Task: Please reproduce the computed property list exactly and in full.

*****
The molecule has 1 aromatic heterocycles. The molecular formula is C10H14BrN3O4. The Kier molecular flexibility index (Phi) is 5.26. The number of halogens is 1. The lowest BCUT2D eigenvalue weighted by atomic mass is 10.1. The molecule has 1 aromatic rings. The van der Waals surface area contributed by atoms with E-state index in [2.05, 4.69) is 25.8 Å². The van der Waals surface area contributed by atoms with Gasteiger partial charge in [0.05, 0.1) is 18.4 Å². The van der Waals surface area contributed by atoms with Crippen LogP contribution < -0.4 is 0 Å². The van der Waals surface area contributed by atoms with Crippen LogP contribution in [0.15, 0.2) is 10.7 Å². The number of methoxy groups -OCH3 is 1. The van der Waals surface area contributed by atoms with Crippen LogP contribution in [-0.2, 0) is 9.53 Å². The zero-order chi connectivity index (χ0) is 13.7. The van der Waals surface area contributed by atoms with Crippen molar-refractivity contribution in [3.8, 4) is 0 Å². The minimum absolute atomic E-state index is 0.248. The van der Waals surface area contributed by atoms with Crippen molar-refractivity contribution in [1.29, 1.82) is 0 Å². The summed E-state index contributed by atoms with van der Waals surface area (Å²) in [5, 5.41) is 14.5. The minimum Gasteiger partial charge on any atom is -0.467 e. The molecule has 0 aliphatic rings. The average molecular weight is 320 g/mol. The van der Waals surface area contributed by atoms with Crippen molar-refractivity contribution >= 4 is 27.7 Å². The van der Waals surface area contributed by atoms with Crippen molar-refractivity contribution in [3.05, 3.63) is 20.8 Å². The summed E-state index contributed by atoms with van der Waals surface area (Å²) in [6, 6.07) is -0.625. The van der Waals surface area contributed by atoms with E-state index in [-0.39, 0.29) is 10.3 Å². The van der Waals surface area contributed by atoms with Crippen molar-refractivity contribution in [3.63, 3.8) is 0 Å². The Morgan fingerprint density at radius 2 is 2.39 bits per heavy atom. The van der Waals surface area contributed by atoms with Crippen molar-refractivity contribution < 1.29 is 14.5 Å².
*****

The molecule has 1 aromatic heterocycles. The molecular formula is C10H14BrN3O4. The Kier molecular flexibility index (Phi) is 5.26. The number of halogens is 1. The lowest BCUT2D eigenvalue weighted by atomic mass is 10.1. The molecule has 1 aromatic rings. The van der Waals surface area contributed by atoms with E-state index in [2.05, 4.69) is 25.8 Å². The van der Waals surface area contributed by atoms with Gasteiger partial charge in [0.05, 0.1) is 18.4 Å². The van der Waals surface area contributed by atoms with Crippen LogP contribution < -0.4 is 0 Å². The van der Waals surface area contributed by atoms with Crippen LogP contribution in [0.15, 0.2) is 10.7 Å². The number of methoxy groups -OCH3 is 1. The van der Waals surface area contributed by atoms with Crippen LogP contribution in [-0.2, 0) is 9.53 Å². The zero-order chi connectivity index (χ0) is 13.7. The van der Waals surface area contributed by atoms with Crippen molar-refractivity contribution in [3.8, 4) is 0 Å². The minimum absolute atomic E-state index is 0.248. The van der Waals surface area contributed by atoms with Crippen molar-refractivity contribution in [1.29, 1.82) is 0 Å². The summed E-state index contributed by atoms with van der Waals surface area (Å²) in [5, 5.41) is 14.5. The minimum Gasteiger partial charge on any atom is -0.467 e. The molecule has 0 aliphatic rings. The average molecular weight is 320 g/mol. The van der Waals surface area contributed by atoms with Crippen molar-refractivity contribution >= 4 is 27.7 Å². The van der Waals surface area contributed by atoms with Crippen molar-refractivity contribution in [3.05, 3.63) is 20.8 Å². The summed E-state index contributed by atoms with van der Waals surface area (Å²) in [6, 6.07) is -0.625. The van der Waals surface area contributed by atoms with E-state index in [-0.39, 0.29) is 10.3 Å². The van der Waals surface area contributed by atoms with Crippen molar-refractivity contribution in [3.63, 3.8) is 0 Å². The Morgan fingerprint density at radius 2 is 2.39 bits per heavy atom. The van der Waals surface area contributed by atoms with Crippen molar-refractivity contribution < 1.29 is 14.5 Å².